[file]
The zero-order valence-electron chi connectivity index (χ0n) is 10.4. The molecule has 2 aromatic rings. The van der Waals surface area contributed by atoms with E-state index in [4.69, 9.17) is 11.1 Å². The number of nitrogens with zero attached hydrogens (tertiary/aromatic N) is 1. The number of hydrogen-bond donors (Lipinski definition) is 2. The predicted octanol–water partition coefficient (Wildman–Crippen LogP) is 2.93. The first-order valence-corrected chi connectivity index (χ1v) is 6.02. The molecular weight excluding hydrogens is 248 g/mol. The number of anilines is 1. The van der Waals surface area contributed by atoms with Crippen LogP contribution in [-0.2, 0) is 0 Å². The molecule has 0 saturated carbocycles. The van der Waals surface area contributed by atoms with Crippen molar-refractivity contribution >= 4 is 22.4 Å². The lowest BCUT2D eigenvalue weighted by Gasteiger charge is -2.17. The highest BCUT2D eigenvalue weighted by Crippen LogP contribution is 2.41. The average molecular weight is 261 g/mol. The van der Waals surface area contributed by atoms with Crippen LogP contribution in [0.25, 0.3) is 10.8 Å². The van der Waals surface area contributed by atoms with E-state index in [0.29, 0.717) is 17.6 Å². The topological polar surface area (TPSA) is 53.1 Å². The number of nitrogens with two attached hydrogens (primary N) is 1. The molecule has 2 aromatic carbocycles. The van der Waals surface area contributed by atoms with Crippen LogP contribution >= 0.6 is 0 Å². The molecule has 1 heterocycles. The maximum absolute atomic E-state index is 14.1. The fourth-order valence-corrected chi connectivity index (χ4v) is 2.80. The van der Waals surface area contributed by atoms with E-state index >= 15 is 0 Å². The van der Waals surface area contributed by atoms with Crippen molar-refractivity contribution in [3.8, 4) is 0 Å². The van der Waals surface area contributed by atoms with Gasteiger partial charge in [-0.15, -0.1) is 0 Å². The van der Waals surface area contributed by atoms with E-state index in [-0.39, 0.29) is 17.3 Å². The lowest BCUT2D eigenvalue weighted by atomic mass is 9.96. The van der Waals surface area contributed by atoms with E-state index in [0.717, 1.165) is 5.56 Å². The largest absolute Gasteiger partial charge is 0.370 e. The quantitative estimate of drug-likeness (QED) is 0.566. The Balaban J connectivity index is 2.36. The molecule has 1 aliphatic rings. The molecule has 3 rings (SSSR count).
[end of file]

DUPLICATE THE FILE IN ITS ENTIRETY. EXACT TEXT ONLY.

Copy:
The zero-order valence-electron chi connectivity index (χ0n) is 10.4. The molecule has 2 aromatic rings. The van der Waals surface area contributed by atoms with E-state index in [4.69, 9.17) is 11.1 Å². The number of nitrogens with zero attached hydrogens (tertiary/aromatic N) is 1. The number of hydrogen-bond donors (Lipinski definition) is 2. The predicted octanol–water partition coefficient (Wildman–Crippen LogP) is 2.93. The first-order valence-corrected chi connectivity index (χ1v) is 6.02. The molecular weight excluding hydrogens is 248 g/mol. The number of anilines is 1. The van der Waals surface area contributed by atoms with Crippen LogP contribution in [-0.2, 0) is 0 Å². The molecule has 0 saturated carbocycles. The van der Waals surface area contributed by atoms with Crippen molar-refractivity contribution >= 4 is 22.4 Å². The lowest BCUT2D eigenvalue weighted by Gasteiger charge is -2.17. The highest BCUT2D eigenvalue weighted by Crippen LogP contribution is 2.41. The average molecular weight is 261 g/mol. The van der Waals surface area contributed by atoms with Crippen LogP contribution in [0.25, 0.3) is 10.8 Å². The van der Waals surface area contributed by atoms with E-state index in [0.29, 0.717) is 17.6 Å². The topological polar surface area (TPSA) is 53.1 Å². The number of nitrogens with two attached hydrogens (primary N) is 1. The molecule has 2 aromatic carbocycles. The van der Waals surface area contributed by atoms with Crippen LogP contribution >= 0.6 is 0 Å². The molecule has 1 heterocycles. The maximum absolute atomic E-state index is 14.1. The fourth-order valence-corrected chi connectivity index (χ4v) is 2.80. The van der Waals surface area contributed by atoms with E-state index >= 15 is 0 Å². The van der Waals surface area contributed by atoms with Crippen molar-refractivity contribution in [3.8, 4) is 0 Å². The van der Waals surface area contributed by atoms with Gasteiger partial charge in [-0.15, -0.1) is 0 Å². The van der Waals surface area contributed by atoms with E-state index in [-0.39, 0.29) is 17.3 Å². The lowest BCUT2D eigenvalue weighted by atomic mass is 9.96. The van der Waals surface area contributed by atoms with E-state index in [0.717, 1.165) is 5.56 Å². The largest absolute Gasteiger partial charge is 0.370 e. The quantitative estimate of drug-likeness (QED) is 0.566. The Balaban J connectivity index is 2.36. The molecule has 1 aliphatic rings. The molecule has 3 rings (SSSR count).